Zix wins 5-vendor email encryption shootout

Email encryption has come a long way since our last review.

1 2 3 Page 2
Page 2 of 3

Inky’s email clients support Android 4.0, iOS 8, Mac OS X 10.8 and Windows 7, and up. This means that you can’t use its encryption features with Outlook or webmailers. Once you install the client, you set up a special username and password to access your emails. There is a nice feature, which provides feedback on how secure your password and about how long it will take to crack it (whether this is accurate or not, still a nice reminder to set something complex). The Inky client supports using multiple email accounts for one user too.

While the email client includes a calendar, it doesn’t have a separate contact manager, and will pull contacts from the linked email account that it is sitting on top of. Inky will extract contacts from your sent folder and order them by frequency of emailing and then try to autocomplete the contact as you type it in. This isn’t as convenient as having full access to your contacts and being able to edit this information on the fly, such as to add phone numbers and other data to the contact record as you would an ordinary Outlook or Gmail contact.

The Inky client is pretty much bare-bones. There is a separate settings screen where you can add S/MIME digital signing, customize the text sent to indicate an encrypted message, set it as your default mail client, and other features.

One plus is the ability to quickly search your mailbox, and I found the search feature to be easier to use than the typical Gmail mobile client. All data is stored encrypted on the client on your local hard drive. There is a long list of configuration settings on each client, including showing a warning if you forget to attach a file, only send encrypted mail to other Inky users, customize the text when you send a message to a non-Inky user, and set Inky as your default email client.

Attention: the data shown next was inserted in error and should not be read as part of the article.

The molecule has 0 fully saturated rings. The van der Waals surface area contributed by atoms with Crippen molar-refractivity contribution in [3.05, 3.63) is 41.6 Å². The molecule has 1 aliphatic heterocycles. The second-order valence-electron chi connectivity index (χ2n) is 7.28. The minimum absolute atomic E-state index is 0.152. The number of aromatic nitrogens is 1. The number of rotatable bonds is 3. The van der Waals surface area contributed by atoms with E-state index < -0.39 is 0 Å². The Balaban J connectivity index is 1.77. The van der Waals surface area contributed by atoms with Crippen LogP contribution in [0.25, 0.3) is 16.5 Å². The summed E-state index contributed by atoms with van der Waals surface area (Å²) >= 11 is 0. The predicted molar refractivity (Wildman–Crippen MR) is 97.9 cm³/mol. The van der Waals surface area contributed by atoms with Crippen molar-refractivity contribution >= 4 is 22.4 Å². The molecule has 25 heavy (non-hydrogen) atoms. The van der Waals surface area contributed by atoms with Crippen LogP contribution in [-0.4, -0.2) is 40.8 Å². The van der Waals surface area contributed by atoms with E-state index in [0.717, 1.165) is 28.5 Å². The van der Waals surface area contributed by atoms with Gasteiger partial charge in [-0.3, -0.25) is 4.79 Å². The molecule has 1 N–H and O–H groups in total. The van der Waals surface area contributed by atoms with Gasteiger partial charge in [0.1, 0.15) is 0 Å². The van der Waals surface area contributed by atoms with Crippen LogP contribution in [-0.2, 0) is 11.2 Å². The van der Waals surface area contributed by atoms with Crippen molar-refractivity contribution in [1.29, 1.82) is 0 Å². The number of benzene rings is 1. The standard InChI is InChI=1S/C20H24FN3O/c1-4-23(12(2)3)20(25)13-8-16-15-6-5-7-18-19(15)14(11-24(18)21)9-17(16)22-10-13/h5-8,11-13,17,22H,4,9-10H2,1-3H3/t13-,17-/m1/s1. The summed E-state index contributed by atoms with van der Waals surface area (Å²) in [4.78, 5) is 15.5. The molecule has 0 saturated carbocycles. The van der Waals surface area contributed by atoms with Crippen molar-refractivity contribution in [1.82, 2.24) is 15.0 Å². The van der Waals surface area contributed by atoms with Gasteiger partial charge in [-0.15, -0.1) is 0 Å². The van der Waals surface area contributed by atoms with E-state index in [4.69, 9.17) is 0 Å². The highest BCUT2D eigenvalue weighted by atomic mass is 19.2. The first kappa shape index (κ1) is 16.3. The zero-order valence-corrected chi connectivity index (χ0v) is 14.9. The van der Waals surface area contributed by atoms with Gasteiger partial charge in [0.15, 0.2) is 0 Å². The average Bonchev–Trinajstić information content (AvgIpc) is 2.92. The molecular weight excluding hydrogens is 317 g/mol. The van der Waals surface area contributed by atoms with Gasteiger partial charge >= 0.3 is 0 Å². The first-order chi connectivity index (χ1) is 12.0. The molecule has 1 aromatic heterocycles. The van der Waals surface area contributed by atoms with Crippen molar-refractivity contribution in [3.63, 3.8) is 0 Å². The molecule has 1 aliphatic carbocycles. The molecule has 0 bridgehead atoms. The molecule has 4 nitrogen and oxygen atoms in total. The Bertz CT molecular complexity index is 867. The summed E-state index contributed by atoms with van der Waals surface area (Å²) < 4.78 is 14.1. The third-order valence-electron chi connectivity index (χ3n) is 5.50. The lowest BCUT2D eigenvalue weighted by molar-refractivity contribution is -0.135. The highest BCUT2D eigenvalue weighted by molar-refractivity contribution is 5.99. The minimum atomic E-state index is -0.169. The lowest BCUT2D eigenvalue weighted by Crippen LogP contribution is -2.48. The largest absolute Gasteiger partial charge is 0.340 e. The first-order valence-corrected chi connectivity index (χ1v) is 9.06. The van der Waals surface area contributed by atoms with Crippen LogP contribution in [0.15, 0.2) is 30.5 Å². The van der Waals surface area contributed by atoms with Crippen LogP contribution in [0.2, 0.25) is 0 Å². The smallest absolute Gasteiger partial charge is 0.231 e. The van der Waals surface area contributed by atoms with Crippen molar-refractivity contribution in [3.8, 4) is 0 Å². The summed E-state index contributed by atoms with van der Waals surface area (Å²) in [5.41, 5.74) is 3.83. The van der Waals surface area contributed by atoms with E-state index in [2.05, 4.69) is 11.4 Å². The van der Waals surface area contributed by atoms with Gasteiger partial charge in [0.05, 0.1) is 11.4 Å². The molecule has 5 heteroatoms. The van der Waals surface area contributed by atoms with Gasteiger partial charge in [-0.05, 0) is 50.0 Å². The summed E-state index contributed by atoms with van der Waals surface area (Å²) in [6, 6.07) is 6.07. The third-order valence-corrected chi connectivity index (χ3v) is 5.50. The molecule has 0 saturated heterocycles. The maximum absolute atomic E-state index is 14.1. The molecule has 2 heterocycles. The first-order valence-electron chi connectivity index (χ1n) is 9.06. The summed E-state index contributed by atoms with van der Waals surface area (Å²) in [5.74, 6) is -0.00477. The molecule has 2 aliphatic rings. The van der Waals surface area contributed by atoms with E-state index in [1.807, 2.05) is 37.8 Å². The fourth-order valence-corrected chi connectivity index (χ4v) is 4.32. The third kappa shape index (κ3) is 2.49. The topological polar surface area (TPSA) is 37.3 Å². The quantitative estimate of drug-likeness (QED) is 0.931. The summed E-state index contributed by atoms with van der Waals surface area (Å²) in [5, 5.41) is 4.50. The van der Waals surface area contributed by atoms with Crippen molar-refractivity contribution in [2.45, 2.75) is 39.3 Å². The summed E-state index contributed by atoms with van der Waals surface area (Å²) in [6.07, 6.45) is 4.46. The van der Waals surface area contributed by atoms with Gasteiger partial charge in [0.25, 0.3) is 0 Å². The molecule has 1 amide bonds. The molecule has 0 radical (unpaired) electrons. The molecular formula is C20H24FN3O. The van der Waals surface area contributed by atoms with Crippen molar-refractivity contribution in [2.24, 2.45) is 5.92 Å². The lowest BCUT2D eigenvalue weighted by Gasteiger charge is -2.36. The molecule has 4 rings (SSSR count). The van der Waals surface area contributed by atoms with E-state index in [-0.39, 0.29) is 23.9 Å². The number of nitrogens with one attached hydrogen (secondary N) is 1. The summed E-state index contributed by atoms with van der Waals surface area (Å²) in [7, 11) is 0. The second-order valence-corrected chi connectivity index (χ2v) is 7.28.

inky David Strom

A recently added feature is being able to send email to a non-Inky user. Like the other products reviewed here, the recipient gets a message with a URL that requests you first authenticate, and then sends another message to your recipient’s email inbox that you can click on to view the contents. This is the only way to enter its webmailer to view and respond to an encrypted message. These links expire within 60 minutes, according to the default policies. This time period can be changed if you contact Inky support. A future version of Inky will have a menu to set the expiration period on your own. Message attachment size can be controlled within the settings sheets, the default is 32GB.

While I was testing Inky, several times it reported that my Google IMAP connection was slow. One of the settings will show you instantaneous bandwidth usage, both up and downlinks. While this is nice to know, I wasn’t sure what to do with the information. Inky also stores this in a log file to document the issue.

Pricing is based on a freemium model. Inky is free for individuals using Gmail, Outlook.com and iCloud. Otherwise, it is $5 per month per user, with corporate discounts available. There is a premium level with additional charges for MDM features and on-premises deployments. There are free trials too. They have several customers with more than 20,000 end users.

Symantec Email Security.cloud with Advanced Policy-Based Encryption option

Symantec is the current keeper of two important legacy encryption technologies: PGP and the email filtering service MessageLabs, both of which it purchased a while ago and have been kept around as separate product lines. The PGP flame is kept alive with their on-premises product, called Symantec Encryption Server that runs its own Linux-like OS. However, it hasn’t kept up with the times, and we can understand why its inventor (Zimmerman) has moved away from it. We looked briefly at this but decided to test the current incarnation of MessageLabs technology, called Symantec Email Security.cloud. This is intended for smaller businesses and has much better configuration and setup and DLP-like policies.

email encryption product comparison David Strom

Email Security.cloud makes use of S/MIME but is much more than email encryption: it offers a full anti-malware email spam filtering and protection suite. But we will just focus on the encryption features. To get the most out of these, you will want to spend the extra money and purchase Symantec’s Policy Based Encryption Advanced (PBE-A) option. This incorporates technology that Symantec acquired from Echoworx, and functions similar to the other cloud-based tools in our review. All of the management features are accessed via a very capable web portal that has a complex series of menus that will take some careful study.